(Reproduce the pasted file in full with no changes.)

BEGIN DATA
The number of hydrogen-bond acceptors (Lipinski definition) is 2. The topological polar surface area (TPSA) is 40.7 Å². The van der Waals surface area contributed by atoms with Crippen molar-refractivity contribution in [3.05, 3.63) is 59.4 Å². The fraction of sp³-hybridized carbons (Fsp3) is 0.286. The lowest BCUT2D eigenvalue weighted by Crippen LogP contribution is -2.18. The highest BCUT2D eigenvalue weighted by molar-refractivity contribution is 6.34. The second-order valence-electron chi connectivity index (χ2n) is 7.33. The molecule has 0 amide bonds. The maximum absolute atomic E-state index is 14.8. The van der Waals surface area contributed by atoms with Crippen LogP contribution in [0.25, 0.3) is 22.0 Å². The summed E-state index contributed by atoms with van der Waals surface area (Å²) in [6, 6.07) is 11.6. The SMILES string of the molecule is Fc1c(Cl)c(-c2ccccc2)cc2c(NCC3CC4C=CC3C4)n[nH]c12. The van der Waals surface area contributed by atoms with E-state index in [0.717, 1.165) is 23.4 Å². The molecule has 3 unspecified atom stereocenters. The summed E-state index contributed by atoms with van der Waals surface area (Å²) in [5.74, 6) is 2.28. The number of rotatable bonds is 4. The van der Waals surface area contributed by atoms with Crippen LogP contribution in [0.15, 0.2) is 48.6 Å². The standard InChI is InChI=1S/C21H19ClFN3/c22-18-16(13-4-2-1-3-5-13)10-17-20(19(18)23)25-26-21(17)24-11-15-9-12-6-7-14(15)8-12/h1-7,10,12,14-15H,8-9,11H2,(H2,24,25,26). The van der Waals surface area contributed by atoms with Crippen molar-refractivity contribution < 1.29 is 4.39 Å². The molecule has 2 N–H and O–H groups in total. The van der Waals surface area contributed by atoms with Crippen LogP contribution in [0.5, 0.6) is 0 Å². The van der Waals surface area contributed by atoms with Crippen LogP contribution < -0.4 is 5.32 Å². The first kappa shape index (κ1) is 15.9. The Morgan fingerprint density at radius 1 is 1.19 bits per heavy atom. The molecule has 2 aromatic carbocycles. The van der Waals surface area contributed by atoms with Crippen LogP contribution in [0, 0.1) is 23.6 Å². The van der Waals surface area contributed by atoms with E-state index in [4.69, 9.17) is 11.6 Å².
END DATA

The number of hydrogen-bond acceptors (Lipinski definition) is 2. The topological polar surface area (TPSA) is 40.7 Å². The van der Waals surface area contributed by atoms with Crippen molar-refractivity contribution in [3.05, 3.63) is 59.4 Å². The fraction of sp³-hybridized carbons (Fsp3) is 0.286. The lowest BCUT2D eigenvalue weighted by Crippen LogP contribution is -2.18. The highest BCUT2D eigenvalue weighted by molar-refractivity contribution is 6.34. The second-order valence-electron chi connectivity index (χ2n) is 7.33. The molecule has 0 amide bonds. The maximum absolute atomic E-state index is 14.8. The van der Waals surface area contributed by atoms with Crippen LogP contribution in [0.25, 0.3) is 22.0 Å². The summed E-state index contributed by atoms with van der Waals surface area (Å²) in [6, 6.07) is 11.6. The SMILES string of the molecule is Fc1c(Cl)c(-c2ccccc2)cc2c(NCC3CC4C=CC3C4)n[nH]c12. The van der Waals surface area contributed by atoms with E-state index in [0.717, 1.165) is 23.4 Å². The molecule has 3 unspecified atom stereocenters. The summed E-state index contributed by atoms with van der Waals surface area (Å²) in [5.74, 6) is 2.28. The number of rotatable bonds is 4. The van der Waals surface area contributed by atoms with Crippen LogP contribution in [0.15, 0.2) is 48.6 Å². The standard InChI is InChI=1S/C21H19ClFN3/c22-18-16(13-4-2-1-3-5-13)10-17-20(19(18)23)25-26-21(17)24-11-15-9-12-6-7-14(15)8-12/h1-7,10,12,14-15H,8-9,11H2,(H2,24,25,26). The van der Waals surface area contributed by atoms with Crippen molar-refractivity contribution < 1.29 is 4.39 Å². The molecule has 2 N–H and O–H groups in total. The van der Waals surface area contributed by atoms with Crippen LogP contribution in [0.5, 0.6) is 0 Å². The van der Waals surface area contributed by atoms with Crippen LogP contribution < -0.4 is 5.32 Å². The first kappa shape index (κ1) is 15.9. The Morgan fingerprint density at radius 1 is 1.19 bits per heavy atom. The molecule has 2 aromatic carbocycles. The van der Waals surface area contributed by atoms with Crippen LogP contribution in [0, 0.1) is 23.6 Å². The van der Waals surface area contributed by atoms with E-state index in [4.69, 9.17) is 11.6 Å².